Conducting regular interviews is essential for any company that wants to find top talent. Not only is there a possibility of finding a random gem, but it guarantees that your business stays informed of the job market. How many people are looking? What are they looking for? Is my business situated to attract the right people? Such an important thing should probably be conducted by knowledgeable individuals, right? Hey, that’s just my opinion.
As someone who has experience being on the receiving end of the job interview onslaught, I want to take some time to give advice to those who conduct the interviews. This obviously comes from the perspective of the receiver, so I can’t help if my opinions are a little biased. Regardless, I think that there’s some valuable information on the other side of the table for those who are conducting the interviews. As a frequent interviewee, it it’s painfully obvious when an interviewer is not interested or isn’t trained well in conducting interviews.
Read the Resume, Please
I’ve noticed an alarming trend of some interviews being conducted without any references to or knowledge of the applicant’s resume. You know there’s some important stuff on there, right? Larger companies seem to be particularly guilty of this. It’s probably a symptom of receiving too many applicants to filter through at the beginning stages. I totally get that. I sympathize with companies that receive thousands of applications each week. But to ignore important background for applicant’s that pass various phases of the process seems silly.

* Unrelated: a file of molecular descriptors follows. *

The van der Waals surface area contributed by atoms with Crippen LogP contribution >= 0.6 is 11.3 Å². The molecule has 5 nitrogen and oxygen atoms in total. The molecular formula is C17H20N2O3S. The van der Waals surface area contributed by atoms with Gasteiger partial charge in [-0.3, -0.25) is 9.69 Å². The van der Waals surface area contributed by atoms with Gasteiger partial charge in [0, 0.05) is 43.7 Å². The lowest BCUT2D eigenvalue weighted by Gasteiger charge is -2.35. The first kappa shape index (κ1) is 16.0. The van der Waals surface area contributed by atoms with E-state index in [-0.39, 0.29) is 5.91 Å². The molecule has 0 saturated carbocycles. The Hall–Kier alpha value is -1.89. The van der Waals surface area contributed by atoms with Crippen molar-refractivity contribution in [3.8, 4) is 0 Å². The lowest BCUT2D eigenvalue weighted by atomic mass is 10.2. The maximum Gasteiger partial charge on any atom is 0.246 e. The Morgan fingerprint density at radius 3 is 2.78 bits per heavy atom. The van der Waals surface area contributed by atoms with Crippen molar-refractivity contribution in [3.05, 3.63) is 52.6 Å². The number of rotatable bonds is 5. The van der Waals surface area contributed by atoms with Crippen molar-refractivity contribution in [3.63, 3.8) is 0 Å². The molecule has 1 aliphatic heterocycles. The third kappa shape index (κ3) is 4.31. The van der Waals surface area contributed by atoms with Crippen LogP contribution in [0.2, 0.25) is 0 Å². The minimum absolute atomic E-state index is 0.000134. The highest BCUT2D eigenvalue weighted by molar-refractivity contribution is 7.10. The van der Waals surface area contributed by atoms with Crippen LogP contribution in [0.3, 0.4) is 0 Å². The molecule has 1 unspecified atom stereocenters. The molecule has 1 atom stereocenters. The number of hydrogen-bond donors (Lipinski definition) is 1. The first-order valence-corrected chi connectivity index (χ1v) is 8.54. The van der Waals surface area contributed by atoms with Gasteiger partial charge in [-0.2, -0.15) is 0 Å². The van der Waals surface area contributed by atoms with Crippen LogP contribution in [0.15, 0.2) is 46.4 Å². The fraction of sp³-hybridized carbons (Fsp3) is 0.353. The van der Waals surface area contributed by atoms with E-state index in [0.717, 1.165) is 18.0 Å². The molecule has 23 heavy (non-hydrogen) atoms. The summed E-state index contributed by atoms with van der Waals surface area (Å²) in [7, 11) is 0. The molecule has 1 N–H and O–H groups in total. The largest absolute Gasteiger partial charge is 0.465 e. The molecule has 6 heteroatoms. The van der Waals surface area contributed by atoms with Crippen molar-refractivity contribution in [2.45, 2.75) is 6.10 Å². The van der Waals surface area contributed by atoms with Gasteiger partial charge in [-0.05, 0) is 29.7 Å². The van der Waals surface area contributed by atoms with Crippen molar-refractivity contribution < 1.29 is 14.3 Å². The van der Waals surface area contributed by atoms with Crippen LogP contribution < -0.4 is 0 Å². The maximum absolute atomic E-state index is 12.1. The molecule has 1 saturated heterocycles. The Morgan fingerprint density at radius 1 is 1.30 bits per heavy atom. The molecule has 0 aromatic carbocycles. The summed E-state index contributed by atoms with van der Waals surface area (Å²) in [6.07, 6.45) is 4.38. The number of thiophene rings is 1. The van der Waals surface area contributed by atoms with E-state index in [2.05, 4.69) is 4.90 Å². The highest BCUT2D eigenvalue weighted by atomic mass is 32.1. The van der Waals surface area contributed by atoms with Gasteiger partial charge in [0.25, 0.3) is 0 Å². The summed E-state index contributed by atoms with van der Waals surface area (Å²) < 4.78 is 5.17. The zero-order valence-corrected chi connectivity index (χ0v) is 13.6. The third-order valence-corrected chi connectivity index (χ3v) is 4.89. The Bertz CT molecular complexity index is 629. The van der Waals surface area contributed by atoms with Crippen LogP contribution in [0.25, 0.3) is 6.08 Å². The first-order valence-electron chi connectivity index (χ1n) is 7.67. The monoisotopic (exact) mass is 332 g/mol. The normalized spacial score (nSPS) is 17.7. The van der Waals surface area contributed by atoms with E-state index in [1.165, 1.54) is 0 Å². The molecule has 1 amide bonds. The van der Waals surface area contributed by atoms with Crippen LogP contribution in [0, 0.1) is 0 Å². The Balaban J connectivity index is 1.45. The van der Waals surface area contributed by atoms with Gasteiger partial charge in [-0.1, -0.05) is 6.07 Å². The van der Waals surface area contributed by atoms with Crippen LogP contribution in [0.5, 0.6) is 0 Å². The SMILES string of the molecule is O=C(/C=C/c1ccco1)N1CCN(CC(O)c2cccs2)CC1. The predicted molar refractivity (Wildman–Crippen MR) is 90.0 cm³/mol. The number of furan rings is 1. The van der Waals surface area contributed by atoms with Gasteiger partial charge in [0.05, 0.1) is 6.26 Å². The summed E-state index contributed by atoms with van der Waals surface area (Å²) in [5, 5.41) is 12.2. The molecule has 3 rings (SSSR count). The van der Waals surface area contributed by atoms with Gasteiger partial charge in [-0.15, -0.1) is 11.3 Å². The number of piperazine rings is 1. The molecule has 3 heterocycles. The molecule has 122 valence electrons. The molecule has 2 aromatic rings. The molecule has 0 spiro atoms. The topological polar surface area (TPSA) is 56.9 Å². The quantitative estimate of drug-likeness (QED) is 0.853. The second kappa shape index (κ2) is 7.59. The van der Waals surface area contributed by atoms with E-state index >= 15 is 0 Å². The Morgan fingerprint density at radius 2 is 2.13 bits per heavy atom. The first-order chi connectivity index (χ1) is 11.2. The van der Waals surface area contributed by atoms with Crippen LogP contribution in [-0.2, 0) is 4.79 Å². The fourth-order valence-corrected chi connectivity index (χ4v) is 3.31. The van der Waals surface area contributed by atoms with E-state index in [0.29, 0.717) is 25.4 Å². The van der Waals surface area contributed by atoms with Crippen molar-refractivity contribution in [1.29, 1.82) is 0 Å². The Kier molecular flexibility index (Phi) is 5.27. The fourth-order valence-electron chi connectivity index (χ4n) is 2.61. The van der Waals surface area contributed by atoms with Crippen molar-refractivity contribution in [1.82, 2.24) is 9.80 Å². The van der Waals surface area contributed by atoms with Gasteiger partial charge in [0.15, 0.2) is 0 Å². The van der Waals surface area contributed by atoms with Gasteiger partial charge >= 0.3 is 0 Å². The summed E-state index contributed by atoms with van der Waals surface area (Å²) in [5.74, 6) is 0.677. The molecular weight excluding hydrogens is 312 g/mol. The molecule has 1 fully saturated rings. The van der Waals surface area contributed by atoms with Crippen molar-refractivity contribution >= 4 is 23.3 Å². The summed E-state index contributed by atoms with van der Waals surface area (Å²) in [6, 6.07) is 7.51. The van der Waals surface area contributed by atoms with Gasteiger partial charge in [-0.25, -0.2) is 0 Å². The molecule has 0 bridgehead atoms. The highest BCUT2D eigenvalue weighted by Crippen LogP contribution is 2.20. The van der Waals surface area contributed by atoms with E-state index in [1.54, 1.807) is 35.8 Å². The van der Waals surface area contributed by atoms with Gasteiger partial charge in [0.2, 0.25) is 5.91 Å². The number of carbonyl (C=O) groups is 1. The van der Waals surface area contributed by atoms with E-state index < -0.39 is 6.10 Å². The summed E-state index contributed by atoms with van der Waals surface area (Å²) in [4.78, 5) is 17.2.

Honestly, I don’t understand why some on site interviewers don’t read or reference anything about resumes. Clearly the applicant has impressed you enough to invite them on site to go through the gauntlet. Yet, you’re not interested enough to ask, at the very least, some minimal questions about the applicant’s background and experience? It’s your chance to get to know the person beyond the academic knowledge that they’ve spent hours memorizing for the interview.
I understand the need to judge an applicant’s ability to perform the immediate tasks through question drills, whiteboard quizzes, and comprehensive discussion. However, by ignoring the important mine of information in an applicant’s resume, it seems like an interviewer would miss out on plenty of opportunities to confirm stories with the applicant. This gives the applicant a chance to discuss their past experiences and projects in complete detail. From this, one can judge an applicant’s ability to hold a conversation, discuss technical details, translate complex project information to a third party who isn’t directly involved with the project, and see if anything in the resume is bogus.
Be Interested or Act Like You Are
Being on the receiving end of an interviewer who wants nothing more than to leave is an awful feeling. As an applicant, you start the interview in an already nervous state, and the last thing you want is someone asking you questions who couldn’t care less about the answers. Why would companies go through the trouble of scheduling time to interview when their scheduled interviewers simply don’t want to do it?… Read more